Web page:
Consider the following questions when thinking about your future and making plans for yourself and family:
1. Do you really like your job? List how many things you like about it and compare them to the things you hate about it. If there are more things you dislike than like, then this is a good predictor of your future with the company.
2. Is there room for improvement and are you making contributions? If you have no desire to be a part of any changes and can't think of anything much else to do, then you may not be seeing yourself as a team player which could affect whether you or "they" would attempt to protect your job if there should be a lay off.
3. Do you have little or no respect for management? You might be able to weather the storm, if you took on a leadership role. Look for opportunities to teach, supervise or manage a project. This will help keep you interested in the job and you just might be on your way to a promotion.
4. Is your personal feelings about people at your job getting in the way of how you relate to a partner, children and other relatives? If there are major issues arising personally, you may need to strongly consider whether the job is worth potentially losing a partner and/or children. If you don't have either, could you see yourself managing this job and having a family too while maintaining your sanity? You might have to put on hold thoughts of marriage and children for right now.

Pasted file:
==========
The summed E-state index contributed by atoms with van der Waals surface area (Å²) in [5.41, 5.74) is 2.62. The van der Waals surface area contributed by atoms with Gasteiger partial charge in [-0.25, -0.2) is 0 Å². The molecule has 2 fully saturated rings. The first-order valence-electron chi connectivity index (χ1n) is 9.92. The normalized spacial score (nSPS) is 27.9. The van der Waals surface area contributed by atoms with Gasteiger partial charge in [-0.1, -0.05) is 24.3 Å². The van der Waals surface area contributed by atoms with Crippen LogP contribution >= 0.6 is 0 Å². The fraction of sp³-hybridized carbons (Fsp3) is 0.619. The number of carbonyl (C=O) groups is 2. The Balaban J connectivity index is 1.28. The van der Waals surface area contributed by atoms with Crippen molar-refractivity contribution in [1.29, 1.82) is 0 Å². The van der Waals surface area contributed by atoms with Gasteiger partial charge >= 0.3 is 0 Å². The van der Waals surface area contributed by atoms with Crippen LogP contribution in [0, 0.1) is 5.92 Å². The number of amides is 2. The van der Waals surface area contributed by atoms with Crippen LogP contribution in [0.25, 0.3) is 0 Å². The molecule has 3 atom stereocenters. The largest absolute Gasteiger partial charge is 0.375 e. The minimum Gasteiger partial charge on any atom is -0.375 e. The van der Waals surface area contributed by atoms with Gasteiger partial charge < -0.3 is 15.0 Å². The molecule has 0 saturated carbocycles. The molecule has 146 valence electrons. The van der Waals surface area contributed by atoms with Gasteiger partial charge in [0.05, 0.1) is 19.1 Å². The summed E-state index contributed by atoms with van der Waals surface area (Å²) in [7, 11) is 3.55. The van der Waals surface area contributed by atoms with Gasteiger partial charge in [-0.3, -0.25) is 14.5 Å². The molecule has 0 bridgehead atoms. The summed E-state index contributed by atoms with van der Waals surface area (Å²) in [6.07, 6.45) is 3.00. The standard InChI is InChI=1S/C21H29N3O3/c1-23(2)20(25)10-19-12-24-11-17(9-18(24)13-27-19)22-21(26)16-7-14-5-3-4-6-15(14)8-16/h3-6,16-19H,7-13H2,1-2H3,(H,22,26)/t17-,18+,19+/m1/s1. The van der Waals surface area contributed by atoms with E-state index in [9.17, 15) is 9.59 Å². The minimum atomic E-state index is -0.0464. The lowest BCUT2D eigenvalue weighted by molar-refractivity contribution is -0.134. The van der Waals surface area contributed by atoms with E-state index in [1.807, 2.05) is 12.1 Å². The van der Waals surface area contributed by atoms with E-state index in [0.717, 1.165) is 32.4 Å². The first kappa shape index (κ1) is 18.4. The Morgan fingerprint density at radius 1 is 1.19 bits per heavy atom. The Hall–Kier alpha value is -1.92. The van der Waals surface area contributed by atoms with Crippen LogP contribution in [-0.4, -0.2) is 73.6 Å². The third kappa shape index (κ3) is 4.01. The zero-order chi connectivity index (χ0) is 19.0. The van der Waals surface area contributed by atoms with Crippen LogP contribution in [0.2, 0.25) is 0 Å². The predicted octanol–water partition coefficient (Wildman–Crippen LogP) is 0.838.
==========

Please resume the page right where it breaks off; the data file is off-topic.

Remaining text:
5. How much are they paying you and is your salary worth it? Think about whether your financial goals are being met with the money they are paying you. If you feel you are working way too hard for peanuts, consider looking at what other companies are paying. A future relocation might be necessary.
6. Are people aware at work how you truly feel about working for the company? If your attitude is negative, chances are someone or a group has talked to management about your attitude, work performance and more. Negative things that are done and said at the work force have a way of coming back to haunt you sooner or later. Start thinking about a back up plan just in case you are one day suddenly terminated.
7. How much money do you need to put aside to achieve personal goals you have yet to do? Whatever your desires, they will cost money and time, so create an effective plan that will put your mind at ease and stick to it. Otherwise, your personal problems will show on the job.
Sometimes the issues we experience aren't about jobs, but personal disappointments that we have not allowed for time to address. Let them fester and they will negatively impact your resume i.e.) one year with this company, two years with that one, unemployment gaps, etc., future companies will start to hesitate about hiring you.
Once you have interviewed yourself, you will have some idea what your future looks like and whether or not your job is indeed right for you. Keep in mind, loved ones will be affected by whatever decision you reach, so choose wisely.
Nicholl McGuire shares spiritual insight on a number of topics, writes books and provides administrative support to individuals and businesses.